Don't Make the Same Mistake As the NSA
I was recently interviewed by Voice of America to discuss the growing threats to businesses by cyber attacks and I wanted to share the interviews and provide you with some important information for your business on how to guard against cyber threats.
To see the video clips of my interviews, click on the following:
Experts Say More Research Needed to Foil Cyber Criminals
Tips to Minimize Your Risks From Cybercrime
Cyber threats such as hacking, malware, viruses and---yes, by people leaving with data on a flash drive, in hand --are a problem that every business owner must seek to combat. The options for dealing with such threats are numerous and can often overwhelm a non-technical business owner. When I meet with business owners, I typically explain the process of tackling the threats as the approach that has been used since medieval times-- a layered defense to protect your castle from threats, both external and internal.
In medieval times, a castle was built with a moat, drawbridge, and portcullis - each designed with features to repel a specific type of attack. Inside of those outer protective layers, there is an inner wall and a secure keep to be used as the last lines of defense. In addition, castle's lord used another tactic which was to move the treasure out of the castle and to another secure site (if an attack was expected) - this gave the castle the resources to quickly rebuild after an attack. Finally, as a general measure of protection, during all times, all areas inside the castle that were sensitive had access restricted to just those who had a reason to be there.
In order to protect your business, your clients and the livelihood of your employees against cyber threats, business owners need to employ the same layered defense.
What I have tried to offer below are some reasonably priced and necessary measures that business owners can take that should not break the bank. While it will help to improve your security, it is not a comprehensive list, so doesn't address all threats or at risk areas.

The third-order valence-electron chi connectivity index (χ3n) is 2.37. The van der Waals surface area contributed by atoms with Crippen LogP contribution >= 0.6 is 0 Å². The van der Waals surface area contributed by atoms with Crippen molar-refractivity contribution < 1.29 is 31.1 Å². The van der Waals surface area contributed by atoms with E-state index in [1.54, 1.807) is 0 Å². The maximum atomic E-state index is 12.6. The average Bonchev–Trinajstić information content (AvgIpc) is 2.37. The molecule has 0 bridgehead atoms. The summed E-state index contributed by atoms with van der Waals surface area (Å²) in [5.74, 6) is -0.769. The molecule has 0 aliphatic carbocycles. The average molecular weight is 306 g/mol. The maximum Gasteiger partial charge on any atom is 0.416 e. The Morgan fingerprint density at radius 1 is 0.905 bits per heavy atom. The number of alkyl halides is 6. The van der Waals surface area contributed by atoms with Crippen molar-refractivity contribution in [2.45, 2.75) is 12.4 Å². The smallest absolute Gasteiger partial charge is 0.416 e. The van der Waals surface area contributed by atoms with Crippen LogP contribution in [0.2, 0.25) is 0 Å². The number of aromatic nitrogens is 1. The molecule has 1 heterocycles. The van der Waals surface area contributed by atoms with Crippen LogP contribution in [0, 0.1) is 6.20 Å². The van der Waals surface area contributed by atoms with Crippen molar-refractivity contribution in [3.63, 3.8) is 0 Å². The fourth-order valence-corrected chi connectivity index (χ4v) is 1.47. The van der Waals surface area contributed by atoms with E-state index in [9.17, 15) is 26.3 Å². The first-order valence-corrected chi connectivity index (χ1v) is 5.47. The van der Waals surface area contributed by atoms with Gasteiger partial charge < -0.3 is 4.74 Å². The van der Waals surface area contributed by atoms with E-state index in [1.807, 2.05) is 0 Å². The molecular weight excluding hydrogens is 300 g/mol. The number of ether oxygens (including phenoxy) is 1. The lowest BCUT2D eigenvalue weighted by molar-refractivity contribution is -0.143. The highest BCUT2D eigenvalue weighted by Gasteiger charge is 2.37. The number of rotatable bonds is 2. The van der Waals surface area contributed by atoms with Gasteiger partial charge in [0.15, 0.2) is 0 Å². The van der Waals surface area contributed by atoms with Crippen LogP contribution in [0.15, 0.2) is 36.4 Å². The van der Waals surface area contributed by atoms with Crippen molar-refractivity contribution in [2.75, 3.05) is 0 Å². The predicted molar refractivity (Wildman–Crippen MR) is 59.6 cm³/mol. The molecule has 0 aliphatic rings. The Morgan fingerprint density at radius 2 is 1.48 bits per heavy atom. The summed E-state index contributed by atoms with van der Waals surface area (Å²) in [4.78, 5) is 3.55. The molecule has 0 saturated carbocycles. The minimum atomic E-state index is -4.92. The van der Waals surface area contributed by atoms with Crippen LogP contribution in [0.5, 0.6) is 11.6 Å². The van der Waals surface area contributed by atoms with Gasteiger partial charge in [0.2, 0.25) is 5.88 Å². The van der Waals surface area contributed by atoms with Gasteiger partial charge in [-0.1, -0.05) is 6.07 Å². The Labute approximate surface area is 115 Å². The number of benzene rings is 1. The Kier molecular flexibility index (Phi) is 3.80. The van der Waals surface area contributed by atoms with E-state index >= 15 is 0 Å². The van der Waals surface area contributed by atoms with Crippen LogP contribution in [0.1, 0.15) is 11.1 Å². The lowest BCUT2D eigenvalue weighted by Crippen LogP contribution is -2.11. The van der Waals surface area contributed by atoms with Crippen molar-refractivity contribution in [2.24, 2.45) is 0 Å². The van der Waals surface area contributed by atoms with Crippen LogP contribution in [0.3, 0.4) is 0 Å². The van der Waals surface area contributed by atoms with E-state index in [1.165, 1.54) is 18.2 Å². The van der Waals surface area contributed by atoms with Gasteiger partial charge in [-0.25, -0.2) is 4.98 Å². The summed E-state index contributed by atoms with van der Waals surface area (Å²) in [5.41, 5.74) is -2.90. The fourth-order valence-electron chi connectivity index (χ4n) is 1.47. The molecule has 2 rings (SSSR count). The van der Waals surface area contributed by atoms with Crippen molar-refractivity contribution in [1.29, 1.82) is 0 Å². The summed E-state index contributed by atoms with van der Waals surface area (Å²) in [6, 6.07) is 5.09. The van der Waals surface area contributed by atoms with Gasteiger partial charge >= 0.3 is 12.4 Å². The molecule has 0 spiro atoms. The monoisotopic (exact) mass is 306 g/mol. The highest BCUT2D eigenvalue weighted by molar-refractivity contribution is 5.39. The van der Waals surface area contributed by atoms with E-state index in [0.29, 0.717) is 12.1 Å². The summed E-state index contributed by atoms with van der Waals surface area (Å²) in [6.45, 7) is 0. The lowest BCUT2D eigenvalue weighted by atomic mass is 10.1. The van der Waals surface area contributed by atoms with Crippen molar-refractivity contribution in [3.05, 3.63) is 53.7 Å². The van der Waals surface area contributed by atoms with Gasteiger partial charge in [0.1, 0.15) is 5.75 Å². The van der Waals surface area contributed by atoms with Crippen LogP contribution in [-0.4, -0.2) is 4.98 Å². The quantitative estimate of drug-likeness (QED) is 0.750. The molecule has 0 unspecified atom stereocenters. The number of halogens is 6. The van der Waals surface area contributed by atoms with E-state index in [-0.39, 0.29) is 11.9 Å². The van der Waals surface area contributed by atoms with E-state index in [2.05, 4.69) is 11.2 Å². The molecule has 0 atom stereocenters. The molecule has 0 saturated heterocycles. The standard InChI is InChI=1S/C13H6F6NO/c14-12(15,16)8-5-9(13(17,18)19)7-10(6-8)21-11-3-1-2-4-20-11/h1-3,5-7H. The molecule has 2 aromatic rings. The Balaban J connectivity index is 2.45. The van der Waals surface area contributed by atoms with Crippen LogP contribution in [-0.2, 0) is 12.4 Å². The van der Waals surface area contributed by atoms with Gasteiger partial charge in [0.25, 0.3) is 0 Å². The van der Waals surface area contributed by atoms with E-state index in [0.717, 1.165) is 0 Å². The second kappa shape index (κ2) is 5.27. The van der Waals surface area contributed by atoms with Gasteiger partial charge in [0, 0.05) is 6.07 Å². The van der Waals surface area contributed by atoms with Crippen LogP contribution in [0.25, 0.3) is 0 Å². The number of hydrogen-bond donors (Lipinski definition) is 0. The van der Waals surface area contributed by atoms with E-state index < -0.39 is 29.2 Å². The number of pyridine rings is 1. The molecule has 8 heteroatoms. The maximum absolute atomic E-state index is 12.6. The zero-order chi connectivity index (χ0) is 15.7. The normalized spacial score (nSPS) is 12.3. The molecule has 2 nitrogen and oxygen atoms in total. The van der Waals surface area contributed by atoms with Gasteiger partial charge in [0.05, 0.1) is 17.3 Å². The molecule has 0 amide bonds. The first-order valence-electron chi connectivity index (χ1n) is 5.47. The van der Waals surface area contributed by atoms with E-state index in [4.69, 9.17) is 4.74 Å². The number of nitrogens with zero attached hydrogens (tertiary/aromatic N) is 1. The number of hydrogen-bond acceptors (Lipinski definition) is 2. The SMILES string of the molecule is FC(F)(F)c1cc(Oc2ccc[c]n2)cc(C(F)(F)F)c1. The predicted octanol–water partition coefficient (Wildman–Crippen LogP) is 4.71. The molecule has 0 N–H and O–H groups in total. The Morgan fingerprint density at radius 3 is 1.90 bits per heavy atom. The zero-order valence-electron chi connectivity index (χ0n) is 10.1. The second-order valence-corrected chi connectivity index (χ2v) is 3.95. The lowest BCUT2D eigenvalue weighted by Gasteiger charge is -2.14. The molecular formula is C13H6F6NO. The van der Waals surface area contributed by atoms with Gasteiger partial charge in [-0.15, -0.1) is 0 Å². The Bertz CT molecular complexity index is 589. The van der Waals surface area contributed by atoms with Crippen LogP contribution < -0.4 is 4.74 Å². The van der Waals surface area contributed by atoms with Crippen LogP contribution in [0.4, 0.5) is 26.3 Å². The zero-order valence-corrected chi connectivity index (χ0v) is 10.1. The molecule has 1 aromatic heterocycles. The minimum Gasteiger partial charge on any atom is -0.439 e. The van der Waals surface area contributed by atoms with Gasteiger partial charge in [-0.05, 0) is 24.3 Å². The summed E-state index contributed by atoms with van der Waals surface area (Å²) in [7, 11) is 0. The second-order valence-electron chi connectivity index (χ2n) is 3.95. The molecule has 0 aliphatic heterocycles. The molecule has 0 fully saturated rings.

Keep them outside the gates:
- Clean emails using a hosted spam and antivirus filter.
- Scan all network traffic coming in and out of the business using a UTM (Unified Threat Management) appliance. This replaces the old firewall/router usually provided free by your internet service provider.
Keep things safe if they do get inside:
- Update all computers weekly with the latest software patches, as most cyber attacks take advantage of unpatched security holes.
- Update or install antivirus and anti-malware software.
- Each employee should only have access to the information necessary for them to do their job. Not only to limit the damage that a virus could do, but also to keep information confidential. Many small businesses only have two network shares - HR and Everything Else. If this is you, don't feel bad --the NSA apparently only recently learned that lesson.
- Use strong passwords on everything possible and change the default passwords on hardware such as routers, wireless access points and printers (so this means, no birthdays, kids names or list of passwords on your desk).
Plan for recovery and rebuilding should the worst occur:
- Every desktop and network share should have a secure encrypted online backup running. Schedule it so that no user action is needed. The general rule is that if a backup requires a person to run, it will be forgotten or skipped. Almost as important as running a daily backup is testing that backup regularly. We've been brought into many business because they have had some type of data disaster - only to find that their backups don't work.
- Use a good hosted exchange provider rather than the old POP3 standard from 1988 that is provided free by most internet service providers or web hosting companies. It provides great recoverability of email with increased flow and function, a vital aspect of almost every business.
- A good hosted email filter has the added benefit of caching your email allowing your business to continue if the mail server has a problem.
Unique to every business, there is a fine balance between security, cost, usability and acceptable risk ---and for this reason no cookie-cutter approach will work.
What should you do now?
Put strong passwords in place. If you need help with creating these, there is a guide available for download here. COST: free
Get a security assessment of your current status. Without this baseline data you cannot make an informed decision.
COST: These vary from $200 to $4000 depending upon the size and depth of the investigation.